S/V INTREPID II - Cape Dory Intrepid 40

My photo
Intrepid II is a Cape Dory Intrepid 40 sailboat, hull #2, designed by Chuck Paine and discovered by the Captain in Blue Hill Maine in 2006. The crew are Kelly (Captain) and Carol (Admiral and Blogger). In 2009 INTREPID II embarked on her West Coast journey from Victoria to San Francisco, the Baja Sur Peninsula and into the Sea of Cortez. In 2010/2011, we sailed ifrom Guaymas, south to Bahia Banderas and back. In 2011/2012 she left Guaymas, headed south to La Paz, spent three weeks at anchor on our northward journey and rested on the hard in San Carlos. Her 4th, 5th and 6th seasons were Boat Projects related. Season 7 - we are hoping to cruise again at long last.

June 22, 2012

Anchorages in review - Punta Perico South, Isla Carmen (April 11 - 13)

Looking to west shore of Punta Perico
This morning we listened to comments from cruisers around the central Sea of Cortez as they checked in to the Sonrisa net.   Southerly winds clocking round to westerlies occurred everywhere. No one had a good night, it seems.  Diane on SV True Love, anchored at the Coronados, advised things had been 'idyllic until the wind went nuts!"  At Bonanza beach on the SE side of Isla Espiritu Santos, the corumels blew 18 to 20 knots all night; a power boat dragged in Aqua Verde.  Seems we were in good company.  We didn't envy our volunteer weather gurus when the 'localized' conditions turned their necessarily generalized forecasts upside down and they listened to all our tales of woe.

Geary predicted "northerlies in most of the sea for Wednesday and Thursday", so it was time to move on.  We wrote 'who knows?" in our boat log under Forecast.  Our sights were set almost due north of us, to Punta Perico South, on the east side of Isla Carmen, 17 nm away.  This small bay offered good north wind protection and was just under 4 hours away.  At 10:00, in overcast skies promising to clear to blue, and a WSW wind of 12 -15 knots, we checked our depth as we motor sailed past the islets; just 30 feet at one spot.  At noon our sails were filled, engine was off and we enjoyed the quiet, sunny day, making just over 5 knots.  We could see our destination.  Our sail was graced with visits by a jumping ray, dolphins leaping and swimming along side, flights of pelicans and a curious sea lion.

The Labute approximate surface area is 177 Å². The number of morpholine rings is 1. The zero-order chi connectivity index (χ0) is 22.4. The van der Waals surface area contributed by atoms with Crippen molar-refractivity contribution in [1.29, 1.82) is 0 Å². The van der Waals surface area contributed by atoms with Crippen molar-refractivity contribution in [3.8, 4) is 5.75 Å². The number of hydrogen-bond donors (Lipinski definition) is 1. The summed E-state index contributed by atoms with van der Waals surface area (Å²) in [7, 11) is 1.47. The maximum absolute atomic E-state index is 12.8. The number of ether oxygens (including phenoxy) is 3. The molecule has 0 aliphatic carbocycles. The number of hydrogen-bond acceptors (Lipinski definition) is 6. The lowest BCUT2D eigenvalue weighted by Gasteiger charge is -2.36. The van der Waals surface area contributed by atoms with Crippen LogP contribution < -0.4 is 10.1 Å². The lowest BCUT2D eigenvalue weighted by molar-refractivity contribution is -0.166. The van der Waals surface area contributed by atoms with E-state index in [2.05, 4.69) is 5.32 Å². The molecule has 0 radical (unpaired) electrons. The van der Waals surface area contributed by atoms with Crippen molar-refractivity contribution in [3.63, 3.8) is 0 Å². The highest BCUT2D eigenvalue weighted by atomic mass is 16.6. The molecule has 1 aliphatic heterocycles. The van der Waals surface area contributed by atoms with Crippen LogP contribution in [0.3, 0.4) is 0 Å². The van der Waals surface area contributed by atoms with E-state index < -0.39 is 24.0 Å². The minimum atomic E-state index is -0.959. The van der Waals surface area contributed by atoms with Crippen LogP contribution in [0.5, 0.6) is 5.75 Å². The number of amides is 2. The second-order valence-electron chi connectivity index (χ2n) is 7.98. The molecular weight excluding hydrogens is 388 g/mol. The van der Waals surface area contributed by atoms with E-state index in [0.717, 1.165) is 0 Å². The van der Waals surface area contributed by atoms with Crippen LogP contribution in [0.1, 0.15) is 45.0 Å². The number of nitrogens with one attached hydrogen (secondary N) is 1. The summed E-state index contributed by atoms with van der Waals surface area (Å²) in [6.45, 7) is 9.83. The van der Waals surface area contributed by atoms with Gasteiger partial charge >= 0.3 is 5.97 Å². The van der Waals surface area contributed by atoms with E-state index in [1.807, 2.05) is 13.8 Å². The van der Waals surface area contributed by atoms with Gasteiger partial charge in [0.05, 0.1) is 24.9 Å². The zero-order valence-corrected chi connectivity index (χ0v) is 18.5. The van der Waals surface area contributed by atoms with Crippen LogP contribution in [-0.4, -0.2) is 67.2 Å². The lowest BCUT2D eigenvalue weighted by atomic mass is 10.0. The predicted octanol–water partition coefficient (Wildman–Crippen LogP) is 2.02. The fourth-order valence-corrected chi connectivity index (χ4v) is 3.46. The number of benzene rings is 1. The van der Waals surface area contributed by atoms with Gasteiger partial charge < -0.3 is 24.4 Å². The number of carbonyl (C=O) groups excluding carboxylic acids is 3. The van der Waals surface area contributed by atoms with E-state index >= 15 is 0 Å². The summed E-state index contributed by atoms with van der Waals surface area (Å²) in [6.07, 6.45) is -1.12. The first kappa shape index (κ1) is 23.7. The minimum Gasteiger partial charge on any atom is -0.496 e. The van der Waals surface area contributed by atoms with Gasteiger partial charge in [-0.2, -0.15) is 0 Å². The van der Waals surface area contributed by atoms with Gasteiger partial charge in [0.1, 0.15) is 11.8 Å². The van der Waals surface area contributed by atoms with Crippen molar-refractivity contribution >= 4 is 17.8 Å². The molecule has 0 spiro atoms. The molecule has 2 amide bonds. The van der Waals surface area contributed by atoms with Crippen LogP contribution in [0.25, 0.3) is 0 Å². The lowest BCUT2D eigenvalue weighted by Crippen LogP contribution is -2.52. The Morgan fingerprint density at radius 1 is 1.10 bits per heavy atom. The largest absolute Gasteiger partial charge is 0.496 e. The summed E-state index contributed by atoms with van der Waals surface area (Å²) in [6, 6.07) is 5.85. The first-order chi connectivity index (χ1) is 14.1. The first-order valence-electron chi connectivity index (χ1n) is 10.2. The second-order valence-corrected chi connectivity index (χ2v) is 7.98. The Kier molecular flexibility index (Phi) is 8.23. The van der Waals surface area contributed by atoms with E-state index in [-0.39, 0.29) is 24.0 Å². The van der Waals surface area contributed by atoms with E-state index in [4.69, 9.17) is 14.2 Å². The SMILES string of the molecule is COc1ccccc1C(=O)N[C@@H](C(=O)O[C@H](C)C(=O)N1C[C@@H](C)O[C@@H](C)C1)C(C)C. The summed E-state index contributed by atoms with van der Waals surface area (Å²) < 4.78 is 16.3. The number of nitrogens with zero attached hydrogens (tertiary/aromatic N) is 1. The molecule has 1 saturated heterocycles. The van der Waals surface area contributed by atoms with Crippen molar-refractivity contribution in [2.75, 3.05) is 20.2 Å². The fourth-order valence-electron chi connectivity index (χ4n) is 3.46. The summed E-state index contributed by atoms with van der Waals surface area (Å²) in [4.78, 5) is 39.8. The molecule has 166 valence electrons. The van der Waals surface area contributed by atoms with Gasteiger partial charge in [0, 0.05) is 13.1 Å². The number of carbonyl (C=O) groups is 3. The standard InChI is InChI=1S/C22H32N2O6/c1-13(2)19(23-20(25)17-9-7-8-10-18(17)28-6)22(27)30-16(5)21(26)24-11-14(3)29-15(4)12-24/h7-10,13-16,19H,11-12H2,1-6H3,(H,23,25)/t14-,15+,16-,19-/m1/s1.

Of course, the wind plays games and we were heading too far to NE.  A quick tack to port, but our speed was dropping to 3.7 knots.  On with the engine and rolled up the jib to make our way in to yet another "new to us" anchorage.  At 13:40 we were anchored in 17 feet at 25 degrees 58.289 N, 111 degrees 04.583 W. The winds filled in from the north at 14 - 15 knots, as predicted.  A quick lunch and then a long nap!  We felt secure and sheltered and needed to catch up on last night's lost hours.

Fishermen's camp on shore
Although the winds continued in the 15 knot range, we enjoyed our chance to relax and observe the small fish camp onshore.  The beach here is a gravel one; the fishermen appear to store supplies in the small cave on the western side of the bay.   A starry, starry night appeared; so different from 24 hours ago.  We were fascinated by the phosphorescence lighting up the water.  Something was swimming swiftly to and fro and putting on a show.  A quiet night.
Soft skies at dusk looking towards Bahia Salinas
Thursday morning we heard on the net that a strong earthquake had been felt on the mainland, near Los Cardenas, north of San Carlos.  Winds were still expected to be NNE 15 - 19 near Loreto, just around the corner.  A good day to stay put and do boat chores.  We also checked in to the Amigo Net (8122) and made contact with SV Picara who were sailing offshore.  It was satisfying to have a quick chat with Mike and wish him and Marnie continuing good winds as they headed towards the Marquesas.  We later determined that the earthquake had been magnitude 6.9, centred closer to the Baja peninsula, but felt strongly in the San Carlos area.  Not all that far away, but we hadn't noticed any impact on the water.

It was a busy day for radio contacts as we heard from folks on SV Charlotte Alane and SV Tamburan.  Today's 'norther' seemed to be staying in the 16 knot range and very manageable.  Towards 17:00 pm we were joined by a power boat who anchored, then re-anchored and put out a stern line.  They quickly dropped their dinghy with a splash and zipped off to fish for the evening's main course. 
North shore - gravel beach
East side of Punta Perico - with reef extending south
Cacti marching up north slope
Later that evening, we listened to the Southbound net for an update on the earthquake but didn't learn anything more.  We turned in with the north wind gusting to 12 kms.  It shifted to the west about 03:00; we ended up rolling in the swell which hit us on the beam.  Dragged ourselves up at 06:30 finally as there was not much sleep to be had. 
Layers and colours and contours

No comments: